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Social Media Just Won't Go Away
January 16, 2012
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While there are some folks in public safety who embrace the idea, many others are still on the fence or down-right resistant to the whole concept. If you are on the fence or holding social media at arm’s length, Brett Hicks is out to change your mind.

Brett has authored A Guide to Incorporating Social Media into Public Safety Communications. This 38 page “How-To” booklet will help you understand what social media can do for your agency and how to get started. The main reasons Brett sees for using social media in public safety are:

  1. It’s free. Tools like Facebook and Twitter are available at no charge.
  2. There are real world examples of how social media benefits public safety agencies (he describes some in the guide)
  3. It is not technically complicated.


One of the big benefits of social media is the ability to communicate more effectively with the population you serve. For example, The Los Angeles Fire Department used Twitter to update the public about the Chatsworth train derailment in September 2008 and uses it on a daily basis to update the public structure fires and other incidents. Facebook has set up Amber Alerts pages for all 50 states including the District of Columbia, Puerto Rico, and the U.S. Virgin Islands. Another great way to use social media is for day-to-day basis is alerts for snow days and road closures.

Private companies make extensive use of Twitter and Facebook. They see the value in this form of communication. Ever so slowly the public sector is coming to recognize it as well. Part of this, according to Brett, is a cultural issue, some of it is generational , and some of it is just fear. But Brett reassures that “it is not as scary as some people think”. The top three things to keep in mind are:

  1. Get to know it and start slow.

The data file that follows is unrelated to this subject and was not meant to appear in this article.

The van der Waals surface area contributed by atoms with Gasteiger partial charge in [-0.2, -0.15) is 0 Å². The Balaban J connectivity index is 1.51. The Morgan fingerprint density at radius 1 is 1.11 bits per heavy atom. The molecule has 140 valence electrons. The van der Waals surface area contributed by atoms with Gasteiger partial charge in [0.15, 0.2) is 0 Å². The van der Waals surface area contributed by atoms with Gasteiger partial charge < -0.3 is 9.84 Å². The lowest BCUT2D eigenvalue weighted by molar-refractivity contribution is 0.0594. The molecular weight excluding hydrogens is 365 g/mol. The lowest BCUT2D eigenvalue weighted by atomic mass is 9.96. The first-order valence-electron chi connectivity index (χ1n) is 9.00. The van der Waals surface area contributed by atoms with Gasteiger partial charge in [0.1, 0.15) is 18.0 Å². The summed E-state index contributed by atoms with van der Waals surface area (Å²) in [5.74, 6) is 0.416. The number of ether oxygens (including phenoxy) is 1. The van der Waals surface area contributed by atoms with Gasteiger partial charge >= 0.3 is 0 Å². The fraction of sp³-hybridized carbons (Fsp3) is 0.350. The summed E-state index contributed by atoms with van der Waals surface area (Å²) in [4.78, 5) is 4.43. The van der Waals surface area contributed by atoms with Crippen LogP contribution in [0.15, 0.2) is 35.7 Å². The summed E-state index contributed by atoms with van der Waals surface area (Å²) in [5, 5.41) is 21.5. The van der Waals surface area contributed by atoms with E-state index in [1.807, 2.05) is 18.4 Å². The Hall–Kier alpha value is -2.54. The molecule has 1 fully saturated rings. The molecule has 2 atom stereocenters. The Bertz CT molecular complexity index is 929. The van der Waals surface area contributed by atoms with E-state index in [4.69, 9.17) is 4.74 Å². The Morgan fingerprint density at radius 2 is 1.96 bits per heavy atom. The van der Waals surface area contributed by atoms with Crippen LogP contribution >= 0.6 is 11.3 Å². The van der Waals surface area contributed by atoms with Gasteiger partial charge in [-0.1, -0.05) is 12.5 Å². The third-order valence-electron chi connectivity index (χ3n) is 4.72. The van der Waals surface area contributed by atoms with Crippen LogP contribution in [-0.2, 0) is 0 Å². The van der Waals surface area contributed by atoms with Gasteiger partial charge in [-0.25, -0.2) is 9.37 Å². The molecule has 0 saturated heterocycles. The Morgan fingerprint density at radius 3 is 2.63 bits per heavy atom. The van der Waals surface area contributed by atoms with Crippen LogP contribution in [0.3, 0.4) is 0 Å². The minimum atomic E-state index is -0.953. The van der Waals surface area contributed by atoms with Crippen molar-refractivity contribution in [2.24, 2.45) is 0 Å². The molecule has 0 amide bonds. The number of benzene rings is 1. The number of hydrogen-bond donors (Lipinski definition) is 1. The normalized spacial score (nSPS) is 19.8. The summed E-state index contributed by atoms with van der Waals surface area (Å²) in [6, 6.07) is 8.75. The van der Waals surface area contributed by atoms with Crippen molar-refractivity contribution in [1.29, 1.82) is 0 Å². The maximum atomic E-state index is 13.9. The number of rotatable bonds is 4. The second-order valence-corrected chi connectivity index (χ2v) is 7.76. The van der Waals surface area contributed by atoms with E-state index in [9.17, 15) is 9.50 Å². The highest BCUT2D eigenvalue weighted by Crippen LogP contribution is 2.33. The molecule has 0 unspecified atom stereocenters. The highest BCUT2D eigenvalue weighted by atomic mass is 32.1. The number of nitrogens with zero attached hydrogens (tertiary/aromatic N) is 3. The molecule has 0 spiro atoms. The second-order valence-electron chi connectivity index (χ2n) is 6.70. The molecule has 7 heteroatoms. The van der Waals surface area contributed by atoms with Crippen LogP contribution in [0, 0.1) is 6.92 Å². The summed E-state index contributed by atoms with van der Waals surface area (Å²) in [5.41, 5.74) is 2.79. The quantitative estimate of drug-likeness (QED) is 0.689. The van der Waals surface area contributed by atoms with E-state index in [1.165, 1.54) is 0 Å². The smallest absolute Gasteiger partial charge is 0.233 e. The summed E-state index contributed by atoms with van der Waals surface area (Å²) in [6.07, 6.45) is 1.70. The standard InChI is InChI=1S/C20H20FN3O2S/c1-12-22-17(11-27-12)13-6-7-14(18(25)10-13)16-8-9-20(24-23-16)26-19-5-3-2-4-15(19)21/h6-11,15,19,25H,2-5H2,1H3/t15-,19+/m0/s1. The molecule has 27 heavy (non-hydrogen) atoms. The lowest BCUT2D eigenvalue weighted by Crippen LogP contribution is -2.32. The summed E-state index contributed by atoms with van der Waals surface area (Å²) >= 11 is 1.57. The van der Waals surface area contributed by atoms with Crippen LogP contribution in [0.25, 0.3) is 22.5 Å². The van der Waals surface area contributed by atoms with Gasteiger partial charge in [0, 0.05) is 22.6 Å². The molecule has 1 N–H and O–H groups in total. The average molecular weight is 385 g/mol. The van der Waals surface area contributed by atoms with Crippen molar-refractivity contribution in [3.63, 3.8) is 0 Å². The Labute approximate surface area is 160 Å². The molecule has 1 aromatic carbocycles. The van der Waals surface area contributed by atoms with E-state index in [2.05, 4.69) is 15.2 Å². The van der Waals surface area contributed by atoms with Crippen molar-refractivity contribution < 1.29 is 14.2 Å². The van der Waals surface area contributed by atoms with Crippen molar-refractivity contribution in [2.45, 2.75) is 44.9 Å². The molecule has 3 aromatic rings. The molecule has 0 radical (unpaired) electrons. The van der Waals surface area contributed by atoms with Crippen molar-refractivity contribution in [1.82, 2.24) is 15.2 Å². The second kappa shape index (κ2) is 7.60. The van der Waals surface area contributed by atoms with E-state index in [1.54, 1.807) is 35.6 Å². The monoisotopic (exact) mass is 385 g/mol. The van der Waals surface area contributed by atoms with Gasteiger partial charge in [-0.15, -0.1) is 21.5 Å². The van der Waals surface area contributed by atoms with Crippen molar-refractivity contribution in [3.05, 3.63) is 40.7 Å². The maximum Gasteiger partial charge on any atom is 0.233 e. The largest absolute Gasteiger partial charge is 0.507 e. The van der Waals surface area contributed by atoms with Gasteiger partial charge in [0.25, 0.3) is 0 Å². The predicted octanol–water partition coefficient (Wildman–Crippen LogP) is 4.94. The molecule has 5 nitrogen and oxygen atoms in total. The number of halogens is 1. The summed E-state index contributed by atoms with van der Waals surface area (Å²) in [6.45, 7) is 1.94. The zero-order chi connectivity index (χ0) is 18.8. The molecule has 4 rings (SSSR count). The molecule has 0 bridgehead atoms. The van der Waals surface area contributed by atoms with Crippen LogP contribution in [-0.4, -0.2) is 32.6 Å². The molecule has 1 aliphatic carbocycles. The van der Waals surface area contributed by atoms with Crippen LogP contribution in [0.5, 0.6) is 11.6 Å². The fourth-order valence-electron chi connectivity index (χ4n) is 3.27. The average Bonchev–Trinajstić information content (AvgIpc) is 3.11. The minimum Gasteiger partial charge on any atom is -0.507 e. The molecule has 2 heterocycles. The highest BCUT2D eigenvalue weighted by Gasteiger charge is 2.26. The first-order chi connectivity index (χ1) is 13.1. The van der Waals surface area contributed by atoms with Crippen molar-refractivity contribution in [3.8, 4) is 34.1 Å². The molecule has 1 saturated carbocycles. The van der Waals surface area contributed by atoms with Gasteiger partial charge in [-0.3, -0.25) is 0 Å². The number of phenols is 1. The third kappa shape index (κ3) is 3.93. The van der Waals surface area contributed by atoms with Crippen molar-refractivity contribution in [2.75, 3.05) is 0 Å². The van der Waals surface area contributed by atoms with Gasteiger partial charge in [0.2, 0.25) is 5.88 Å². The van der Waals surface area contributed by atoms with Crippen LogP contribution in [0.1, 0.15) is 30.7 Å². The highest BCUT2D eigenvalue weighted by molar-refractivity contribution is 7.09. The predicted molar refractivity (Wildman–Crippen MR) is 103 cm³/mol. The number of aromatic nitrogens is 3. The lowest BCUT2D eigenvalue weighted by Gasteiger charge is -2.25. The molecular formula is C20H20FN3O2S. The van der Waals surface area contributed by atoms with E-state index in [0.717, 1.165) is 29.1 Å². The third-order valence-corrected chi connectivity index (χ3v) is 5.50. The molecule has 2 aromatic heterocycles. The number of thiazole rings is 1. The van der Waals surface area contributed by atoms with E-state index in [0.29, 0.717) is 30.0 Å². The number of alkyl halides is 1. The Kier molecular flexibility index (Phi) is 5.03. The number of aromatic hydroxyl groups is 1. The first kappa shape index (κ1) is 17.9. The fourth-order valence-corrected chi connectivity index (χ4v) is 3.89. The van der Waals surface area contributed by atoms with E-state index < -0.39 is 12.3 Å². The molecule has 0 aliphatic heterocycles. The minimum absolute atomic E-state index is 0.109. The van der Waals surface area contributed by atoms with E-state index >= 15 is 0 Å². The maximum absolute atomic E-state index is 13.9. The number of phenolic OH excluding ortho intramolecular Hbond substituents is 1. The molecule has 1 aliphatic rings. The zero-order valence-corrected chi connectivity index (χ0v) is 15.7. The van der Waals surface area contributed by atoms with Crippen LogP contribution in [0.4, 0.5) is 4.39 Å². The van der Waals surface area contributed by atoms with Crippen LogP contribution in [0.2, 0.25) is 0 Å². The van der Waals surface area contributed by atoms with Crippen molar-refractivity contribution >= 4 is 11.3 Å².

2. Choose your applications wisely and align the social media effort with your overall communications strategy.
  3. Monitor and manage the content from both directions (what you send out and what comes back).


Brett sees a number of areas where social media can help you including:

  1. To educate and inform the public during emergencies
  2. To educate the public before emergencies happen
  3. Fundraising
  4. Day-to-day alerts and messages


A key component is to develop a social media strategy which means you will need to

  1. Identify Your Audience
  2. Determine Objectives
  3. Identify and Understand Social Media Applications
  4. Agree on Investment of Resources (time and effort)


To give you even more fuel for fire, Brett also discusses Crisis Informatics, Social Convergence, and Social Dynamics which all add to the reasons to look at social media. Brett’s guide is an easy and practical read. It will help you understand what social media can do for you and how to get started. It is well worth the time.

About Brett Hicks

Brett is an Assistant Professor as several universities across many programs of study.  He has been involved with the delivery of education for more than 15 years in multiple learning management platforms and educational modalities.
 
Brett possesses an extensive international background in curriculum development, social media implementation, and educational leadership.  In addition, his professional accomplishments in health care administration, emergency management, global health, humanitarian assistance and disaster relief brought him individualized and team recognition during over 19 years and practiced in countries such as the Philippines, Australia, Bangladesh, Kenya, Pakistan and Iraq.

Contact Brett at bretthicks58@gmail.com

Brett’s book, A Guide to Incorporating Social Media into Public Safety Communications, can be purchased at Lulu.com: http://www.lulu.com/product/paperback/a-guide-to-incorporating-social-media-into-public-safety-communications/18631667?productTrackingContext=search_results/search_shelf/center/1

For those looking for even more information, Brett has also developed an undergraduate class at American Public University - EDMG321 Social Media Application to Emergency and Disaster Management.  More at http://www.apus.edu/.

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